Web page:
1. Plan the time you spend with family in such a way that you can take “breaks” from emotional intensity. This can include limiting or structuring the time you spend together, planning for short periods apart (ie, going for a walk), keeping things routine, focusing on tasks related to meals or childcare, going to see a movie, or defining in advance what you will be doing and when. Long periods of unstructured and undefined time can invite agitation and boredom.
2. Consider: “My family member is doing the best they can right now.” Instead of thinking “Seriously? That’s the best they can DO?” Try to see them as human beings that are just being human- but without being condescending. Try a stance of gentle acceptance and softened facial expression. We are all bound to be disappointed in people we care about- and sometimes that’s just plain hard to deal with.
3. Appreciations: Try focusing on one thing about each family member that you like, respect, honor, or value. Try to make it a point to tell this to each family member even if it feels awkward or forced. Sometimes when people hear what they are doing well they are less likely to generate conflict.
4. If you exit, exit gracefully. Don’t add insult to injury, make things worse, or do things that diminish your own self-respect. If you can’t do anything to make it better, don’t rub salt in old wounds. If the “worst case scenario happens” how will you respond in such a way that you feel good about how you handle it? Rehearse ahead of time what you would say.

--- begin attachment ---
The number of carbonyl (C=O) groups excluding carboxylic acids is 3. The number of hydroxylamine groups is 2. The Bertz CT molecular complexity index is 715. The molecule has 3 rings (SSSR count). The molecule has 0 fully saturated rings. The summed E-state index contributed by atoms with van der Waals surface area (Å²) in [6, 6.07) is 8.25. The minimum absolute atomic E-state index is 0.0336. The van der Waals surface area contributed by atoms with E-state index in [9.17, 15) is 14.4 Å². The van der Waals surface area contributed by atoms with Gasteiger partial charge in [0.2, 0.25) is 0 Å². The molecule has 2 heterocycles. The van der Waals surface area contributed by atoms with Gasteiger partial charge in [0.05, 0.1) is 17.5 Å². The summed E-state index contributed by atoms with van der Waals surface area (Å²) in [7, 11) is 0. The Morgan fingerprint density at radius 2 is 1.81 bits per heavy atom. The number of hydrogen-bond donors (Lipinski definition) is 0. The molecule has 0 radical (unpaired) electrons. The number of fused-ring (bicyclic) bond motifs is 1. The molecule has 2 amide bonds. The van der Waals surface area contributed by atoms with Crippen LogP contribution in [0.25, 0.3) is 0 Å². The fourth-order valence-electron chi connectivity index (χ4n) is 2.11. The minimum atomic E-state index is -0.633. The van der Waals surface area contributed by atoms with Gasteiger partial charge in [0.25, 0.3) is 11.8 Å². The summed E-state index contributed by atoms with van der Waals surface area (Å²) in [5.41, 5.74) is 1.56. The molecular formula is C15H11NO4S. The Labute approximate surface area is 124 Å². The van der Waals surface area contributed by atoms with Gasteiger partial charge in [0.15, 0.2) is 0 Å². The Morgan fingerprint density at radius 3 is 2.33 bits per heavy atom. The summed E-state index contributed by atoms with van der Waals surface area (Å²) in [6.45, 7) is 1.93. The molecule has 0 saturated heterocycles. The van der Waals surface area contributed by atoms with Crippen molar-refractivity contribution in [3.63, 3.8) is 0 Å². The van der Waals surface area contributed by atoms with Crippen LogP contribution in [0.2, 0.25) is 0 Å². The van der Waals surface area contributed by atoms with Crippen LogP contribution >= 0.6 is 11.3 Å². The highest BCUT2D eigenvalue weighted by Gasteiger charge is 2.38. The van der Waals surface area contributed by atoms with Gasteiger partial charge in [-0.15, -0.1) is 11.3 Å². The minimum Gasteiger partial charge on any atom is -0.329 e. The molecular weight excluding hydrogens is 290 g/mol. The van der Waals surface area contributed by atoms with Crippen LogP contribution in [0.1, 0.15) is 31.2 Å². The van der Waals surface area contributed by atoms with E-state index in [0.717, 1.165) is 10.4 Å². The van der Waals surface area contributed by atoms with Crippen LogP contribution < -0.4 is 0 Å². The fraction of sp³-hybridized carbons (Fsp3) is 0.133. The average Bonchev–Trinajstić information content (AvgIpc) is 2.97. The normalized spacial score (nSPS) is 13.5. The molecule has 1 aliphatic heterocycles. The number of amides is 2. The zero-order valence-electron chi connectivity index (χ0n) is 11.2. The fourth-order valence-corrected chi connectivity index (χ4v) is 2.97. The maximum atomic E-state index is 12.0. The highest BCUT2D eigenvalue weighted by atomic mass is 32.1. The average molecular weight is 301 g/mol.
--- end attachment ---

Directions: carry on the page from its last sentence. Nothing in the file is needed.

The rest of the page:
5. If you are a person who focuses on controlling everything, pick one thing ahead of time that you are not going to try to control. Practice letting go, accepting what is, and acknowledging it openly. Refrain from all critical comments.
6. If loss is a theme this holiday, do something special to honor the person in your life who is missing. Talk about what this person meant to you, how much you cared for him/her, or how you spent time together. Sometimes family members need to be invited to honor their sadness because it is so easy to avoid. If no one is there to honor your own sadness with you, see if you can find a way to honor sadness within yourself.
7. Create new ways of being together as a family. Here are some suggested table topics for the big meal: Talk about a highlight of the week, a favored memory of a family event, a recent accomplishment, something each person a the table did this year to increase their quality of life, what he/she wants want 10 years from now, or what he/she wishes for each family member.